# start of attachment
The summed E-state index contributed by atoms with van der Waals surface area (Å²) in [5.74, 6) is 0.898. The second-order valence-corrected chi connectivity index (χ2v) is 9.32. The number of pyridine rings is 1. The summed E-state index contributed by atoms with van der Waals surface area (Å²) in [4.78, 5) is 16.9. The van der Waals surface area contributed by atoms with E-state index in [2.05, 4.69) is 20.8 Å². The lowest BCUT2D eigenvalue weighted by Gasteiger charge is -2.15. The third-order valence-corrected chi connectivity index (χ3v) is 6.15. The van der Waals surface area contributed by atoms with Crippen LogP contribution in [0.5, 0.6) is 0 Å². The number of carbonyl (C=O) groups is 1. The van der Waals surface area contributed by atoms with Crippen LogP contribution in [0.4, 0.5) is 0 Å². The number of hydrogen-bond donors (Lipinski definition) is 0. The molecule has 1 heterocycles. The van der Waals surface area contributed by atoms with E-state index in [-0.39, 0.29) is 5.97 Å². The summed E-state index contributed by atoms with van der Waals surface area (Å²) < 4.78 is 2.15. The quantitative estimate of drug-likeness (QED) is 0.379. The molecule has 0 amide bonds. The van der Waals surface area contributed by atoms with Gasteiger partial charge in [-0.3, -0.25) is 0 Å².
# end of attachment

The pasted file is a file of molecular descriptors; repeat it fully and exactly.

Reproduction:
The summed E-state index contributed by atoms with van der Waals surface area (Å²) in [5.74, 6) is 0.898. The second-order valence-corrected chi connectivity index (χ2v) is 9.32. The number of pyridine rings is 1. The summed E-state index contributed by atoms with van der Waals surface area (Å²) in [4.78, 5) is 16.9. The van der Waals surface area contributed by atoms with E-state index in [2.05, 4.69) is 20.8 Å². The lowest BCUT2D eigenvalue weighted by Gasteiger charge is -2.15. The third-order valence-corrected chi connectivity index (χ3v) is 6.15. The van der Waals surface area contributed by atoms with Crippen LogP contribution in [0.5, 0.6) is 0 Å². The number of carbonyl (C=O) groups is 1. The van der Waals surface area contributed by atoms with Crippen LogP contribution in [0.4, 0.5) is 0 Å². The number of hydrogen-bond donors (Lipinski definition) is 0. The molecule has 1 heterocycles. The van der Waals surface area contributed by atoms with E-state index in [-0.39, 0.29) is 5.97 Å². The summed E-state index contributed by atoms with van der Waals surface area (Å²) < 4.78 is 2.15. The quantitative estimate of drug-likeness (QED) is 0.379. The molecule has 0 amide bonds. The van der Waals surface area contributed by atoms with Gasteiger partial charge in [-0.3, -0.25) is 0 Å².